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Diabetic Retinopathy in a 56-Year-OldMan

Diabetic Retinopathy in a 56-Year-OldMan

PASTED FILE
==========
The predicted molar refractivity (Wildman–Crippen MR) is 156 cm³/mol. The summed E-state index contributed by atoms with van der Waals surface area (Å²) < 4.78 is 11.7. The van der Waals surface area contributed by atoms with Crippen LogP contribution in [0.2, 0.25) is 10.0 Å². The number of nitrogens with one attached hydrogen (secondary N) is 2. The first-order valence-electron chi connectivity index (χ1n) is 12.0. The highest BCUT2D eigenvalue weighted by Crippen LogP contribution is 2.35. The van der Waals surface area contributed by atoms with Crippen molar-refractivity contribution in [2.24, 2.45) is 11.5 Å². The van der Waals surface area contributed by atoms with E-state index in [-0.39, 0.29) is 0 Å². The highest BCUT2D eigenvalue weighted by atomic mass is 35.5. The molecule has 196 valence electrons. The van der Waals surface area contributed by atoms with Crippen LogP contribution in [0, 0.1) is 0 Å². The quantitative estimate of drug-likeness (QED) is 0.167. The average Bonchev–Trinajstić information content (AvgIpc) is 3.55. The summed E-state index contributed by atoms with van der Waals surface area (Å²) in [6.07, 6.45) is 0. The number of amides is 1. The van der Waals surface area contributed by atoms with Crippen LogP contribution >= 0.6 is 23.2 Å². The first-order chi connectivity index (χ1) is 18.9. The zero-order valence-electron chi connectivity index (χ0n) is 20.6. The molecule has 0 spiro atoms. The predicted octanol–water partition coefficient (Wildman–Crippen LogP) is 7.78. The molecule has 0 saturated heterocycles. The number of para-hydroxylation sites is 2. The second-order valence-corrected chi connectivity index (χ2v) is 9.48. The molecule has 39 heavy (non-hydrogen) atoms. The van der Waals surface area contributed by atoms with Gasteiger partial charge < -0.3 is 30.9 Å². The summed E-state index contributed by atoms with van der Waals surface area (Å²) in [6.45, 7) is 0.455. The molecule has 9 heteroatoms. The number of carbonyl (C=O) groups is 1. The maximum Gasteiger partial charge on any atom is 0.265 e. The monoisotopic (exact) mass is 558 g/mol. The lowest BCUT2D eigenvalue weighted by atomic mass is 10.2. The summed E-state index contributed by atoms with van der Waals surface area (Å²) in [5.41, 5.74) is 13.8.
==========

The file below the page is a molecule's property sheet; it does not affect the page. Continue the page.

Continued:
Diabetic retinopathy is the most common cause of legal blindness in persons between the ages of 20 and 65 years. In this 56-year-old man with a 20-year history of type 2 diabetes, multiple, scattered intraretinal (dot-blot) hemorrhages and superficial nerve fiber layer (splinter) hemorrhages can be seen. An occasional Roth spot--an intraretinal hemorrhage with a white center that represents a fibrin thrombus which occludes a ruptured blood vessel--is also evident. Numerous yellow, waxy, hard exudates are seen between the inner plexiform and inner nuclear layers of the retina. Cotton-wool spots are also present, although no neovascularization is present. Patients with diabetes need to have their eyes examined by an ophthalmologist at least yearly to monitor for ocular complications. (Case and photo courtesy of Leonid Skorin, Jr, DO.)

 
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